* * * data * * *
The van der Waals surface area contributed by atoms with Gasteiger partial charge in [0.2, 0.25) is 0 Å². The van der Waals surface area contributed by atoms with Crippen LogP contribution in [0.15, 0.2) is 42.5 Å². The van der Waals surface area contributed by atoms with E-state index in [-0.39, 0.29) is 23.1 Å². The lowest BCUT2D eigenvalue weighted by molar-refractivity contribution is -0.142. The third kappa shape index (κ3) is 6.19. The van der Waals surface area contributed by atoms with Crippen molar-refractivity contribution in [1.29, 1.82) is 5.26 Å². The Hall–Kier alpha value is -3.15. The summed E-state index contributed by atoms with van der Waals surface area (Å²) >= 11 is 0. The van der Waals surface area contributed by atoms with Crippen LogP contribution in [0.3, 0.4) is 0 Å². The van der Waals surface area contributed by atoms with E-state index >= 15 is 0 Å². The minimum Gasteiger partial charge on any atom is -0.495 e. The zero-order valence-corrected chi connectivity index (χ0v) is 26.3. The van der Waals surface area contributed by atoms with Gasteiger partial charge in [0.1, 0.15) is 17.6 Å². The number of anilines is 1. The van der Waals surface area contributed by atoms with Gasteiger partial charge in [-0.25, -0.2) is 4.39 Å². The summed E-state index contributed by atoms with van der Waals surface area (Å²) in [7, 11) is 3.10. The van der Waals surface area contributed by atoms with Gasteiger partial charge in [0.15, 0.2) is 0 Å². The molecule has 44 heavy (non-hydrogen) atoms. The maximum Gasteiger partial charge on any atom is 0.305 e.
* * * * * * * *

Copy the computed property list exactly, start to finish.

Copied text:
The van der Waals surface area contributed by atoms with Gasteiger partial charge in [0.2, 0.25) is 0 Å². The van der Waals surface area contributed by atoms with Crippen LogP contribution in [0.15, 0.2) is 42.5 Å². The van der Waals surface area contributed by atoms with E-state index in [-0.39, 0.29) is 23.1 Å². The lowest BCUT2D eigenvalue weighted by molar-refractivity contribution is -0.142. The third kappa shape index (κ3) is 6.19. The van der Waals surface area contributed by atoms with Crippen molar-refractivity contribution in [1.29, 1.82) is 5.26 Å². The Hall–Kier alpha value is -3.15. The summed E-state index contributed by atoms with van der Waals surface area (Å²) >= 11 is 0. The van der Waals surface area contributed by atoms with Crippen LogP contribution in [0.3, 0.4) is 0 Å². The van der Waals surface area contributed by atoms with E-state index >= 15 is 0 Å². The minimum Gasteiger partial charge on any atom is -0.495 e. The zero-order valence-corrected chi connectivity index (χ0v) is 26.3. The van der Waals surface area contributed by atoms with Gasteiger partial charge in [0.1, 0.15) is 17.6 Å². The number of anilines is 1. The van der Waals surface area contributed by atoms with Gasteiger partial charge in [-0.25, -0.2) is 4.39 Å². The summed E-state index contributed by atoms with van der Waals surface area (Å²) in [7, 11) is 3.10. The van der Waals surface area contributed by atoms with Gasteiger partial charge in [0.15, 0.2) is 0 Å². The molecule has 44 heavy (non-hydrogen) atoms. The maximum Gasteiger partial charge on any atom is 0.305 e.